13 years. Interestingly, Chow demonstrated multiple chromosomal aberrations including deletions of Rb,
ARHI, and FAT, as well as amplification of N-myc, FASL, GITRL, and EGFR . On the other hand,
medulloblastoma and supratentorial PNET show distinct genetic alterations. EWS/FLI-1 fusion gene has
been considered to be essential in tumorigenesis of pPNET. Therefore, pPNET appears to be a rather minor
but distinct entity in the category of ovarian PNET
In other words, primitive or poorly
differentiated forms of neuroectodermal tumor in the ovary include at least two distinct groups of
neoplasms, i.e., "central-type" (cPNET) and "peripheral-type" (pPNET). In the current WHO scheme (2003),
however, these two categories are lumped together under the term neuroectodermal tumor and the
distinction between them is not clear . Since information on the management of ovarian
neuroectodermal tumors is very limited, differences in therapeutic strategies and outcome between
patients with central and peripheral types of tumors remain to be elucidated, although both tumors are
considered to be aggressive. Importantly, recent studies suggest that EWS/FLI1 antagonists have been
found to inhibit cell growth of the tumor of Ewing's sarcoma /PNET family in vitro
the correct diagnosis of pPNET with EWS/FLI1 chimeric gene may become crucial for individualized and
optimal therapeutic strategies.
Although genetic analysis may contribute to establishing the diagnosis, morphologic features of pPNET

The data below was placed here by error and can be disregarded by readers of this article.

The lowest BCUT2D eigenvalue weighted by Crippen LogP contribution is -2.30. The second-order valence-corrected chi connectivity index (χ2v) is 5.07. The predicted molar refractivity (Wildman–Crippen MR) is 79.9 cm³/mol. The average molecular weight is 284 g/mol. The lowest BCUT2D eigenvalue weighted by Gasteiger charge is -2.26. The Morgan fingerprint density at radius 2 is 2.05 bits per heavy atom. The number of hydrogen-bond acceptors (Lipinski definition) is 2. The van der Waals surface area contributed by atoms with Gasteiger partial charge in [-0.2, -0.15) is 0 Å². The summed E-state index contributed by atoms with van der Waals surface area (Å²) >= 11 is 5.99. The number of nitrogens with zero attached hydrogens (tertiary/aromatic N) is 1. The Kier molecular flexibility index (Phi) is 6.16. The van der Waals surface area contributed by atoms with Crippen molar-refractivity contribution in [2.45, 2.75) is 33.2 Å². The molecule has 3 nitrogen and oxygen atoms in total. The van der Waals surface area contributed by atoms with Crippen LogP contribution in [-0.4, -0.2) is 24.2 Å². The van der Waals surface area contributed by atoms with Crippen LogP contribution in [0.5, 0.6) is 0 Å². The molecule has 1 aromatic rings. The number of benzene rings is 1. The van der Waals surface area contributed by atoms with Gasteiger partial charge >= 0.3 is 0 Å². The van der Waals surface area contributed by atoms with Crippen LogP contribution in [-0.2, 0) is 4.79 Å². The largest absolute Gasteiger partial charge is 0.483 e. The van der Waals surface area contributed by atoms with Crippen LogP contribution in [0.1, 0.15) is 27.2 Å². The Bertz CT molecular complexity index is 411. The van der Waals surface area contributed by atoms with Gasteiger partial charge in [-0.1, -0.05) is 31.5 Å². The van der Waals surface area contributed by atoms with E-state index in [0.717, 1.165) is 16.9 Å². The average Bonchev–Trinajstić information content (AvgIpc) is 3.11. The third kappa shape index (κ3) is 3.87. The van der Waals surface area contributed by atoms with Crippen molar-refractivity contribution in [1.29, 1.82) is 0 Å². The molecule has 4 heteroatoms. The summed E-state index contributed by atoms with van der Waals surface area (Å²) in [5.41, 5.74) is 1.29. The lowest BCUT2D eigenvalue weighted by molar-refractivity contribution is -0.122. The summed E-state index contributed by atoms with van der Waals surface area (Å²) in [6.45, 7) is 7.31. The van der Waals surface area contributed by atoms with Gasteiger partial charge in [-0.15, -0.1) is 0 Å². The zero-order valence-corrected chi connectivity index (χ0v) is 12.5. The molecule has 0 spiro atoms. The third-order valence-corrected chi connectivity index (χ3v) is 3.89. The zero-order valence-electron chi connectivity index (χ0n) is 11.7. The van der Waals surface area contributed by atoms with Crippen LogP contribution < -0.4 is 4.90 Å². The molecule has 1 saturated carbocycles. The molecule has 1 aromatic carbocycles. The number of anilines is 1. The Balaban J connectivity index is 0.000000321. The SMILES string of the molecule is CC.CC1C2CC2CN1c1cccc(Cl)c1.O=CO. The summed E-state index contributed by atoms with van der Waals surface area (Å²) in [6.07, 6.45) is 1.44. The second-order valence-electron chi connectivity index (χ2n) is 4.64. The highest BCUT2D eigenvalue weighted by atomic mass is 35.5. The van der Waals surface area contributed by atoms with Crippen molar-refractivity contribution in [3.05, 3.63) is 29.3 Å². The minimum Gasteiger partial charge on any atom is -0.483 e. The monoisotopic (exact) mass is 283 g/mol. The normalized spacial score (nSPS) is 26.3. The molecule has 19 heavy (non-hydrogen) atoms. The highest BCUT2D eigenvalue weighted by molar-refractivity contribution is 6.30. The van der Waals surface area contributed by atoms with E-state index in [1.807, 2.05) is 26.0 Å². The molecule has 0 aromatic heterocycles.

are characteristic and triage for genetic study can be achieved by careful morphologic observation with
the aid of immunohistochemistry. cPNET typically shows, as mentioned above, features of medulloblastoma
or supratentorial PNET characterized by primitive cells with scant cytoplasm and hyperchromatic nuclei
with elongated or so-called carrot-shaped morphology and hyperchromasia. On the other hand, pPNET is
composed of a proliferation of cells with rather uniform morphology characterized by small round and
vesicular nuclei with occasional rosette formation. MIC2 (CD99), a transmembrane glycoprotein product of
the MIC2 gene, is commonly expressed in pPNET, whereas negative in cPNET .
The list of differential diagnoses for ovarian pPNET (PNET/Ewing's sarcoma group tumor) is long, and a
variety of small round cell tumors need to be considered before establishing the diagnosis, including
other ovarian neuroectodermal tumors of central-type, anaplastic carcinoma, small cell carcinomas,
intra-abdominal desmoplastic small round cell tumor, endometrial stromal sarcoma, granulosa cell tumor,
malignant lymphoma, and leukemia.
Among the other central type ovarian neuroectodermal tumors, ependymoma, diffuse astrocytoma,
oliogodendroglioma, and neuroblastoma may be considered. Ependymoma, in particular its "cellular" form,
is characterized by perivascular "nuclear-free zones" formed by radiating processes of neoplastic cells
with small round nuclei (perivascular pseudorosette). A "true" ependymal rosette can be seen, and its
surface is lineally delineated by antibodies to epithelial membrane antigen (EMA). Diffuse astrocytoma
can be distinguished by the presence of neoplastic cells with eosinophilic cytoplasm and cell processes
and GFAP-positivity. Oligodendroglioma is characterized by perinuclear halos, delicate arcuate arteries,
calcospherites, and microcysts. Neuroblastoma shows a varying amount of fibrillary matrix and immature
looking cells forming nests encircled by fine fibrovascular septae.
Small cell carcinoma of the ovary is divided into two distinct groups including pulmonary and
hypercalcemic types. The former shows features similar to pulmonary small cell endocrine carcinoma
characterized by cells with hyperchromatic nuclei with molding and DNA streaming resulting in the
so-called Azzopardi effect. This tumor should be distinguished from metastatic small cell carcinoma of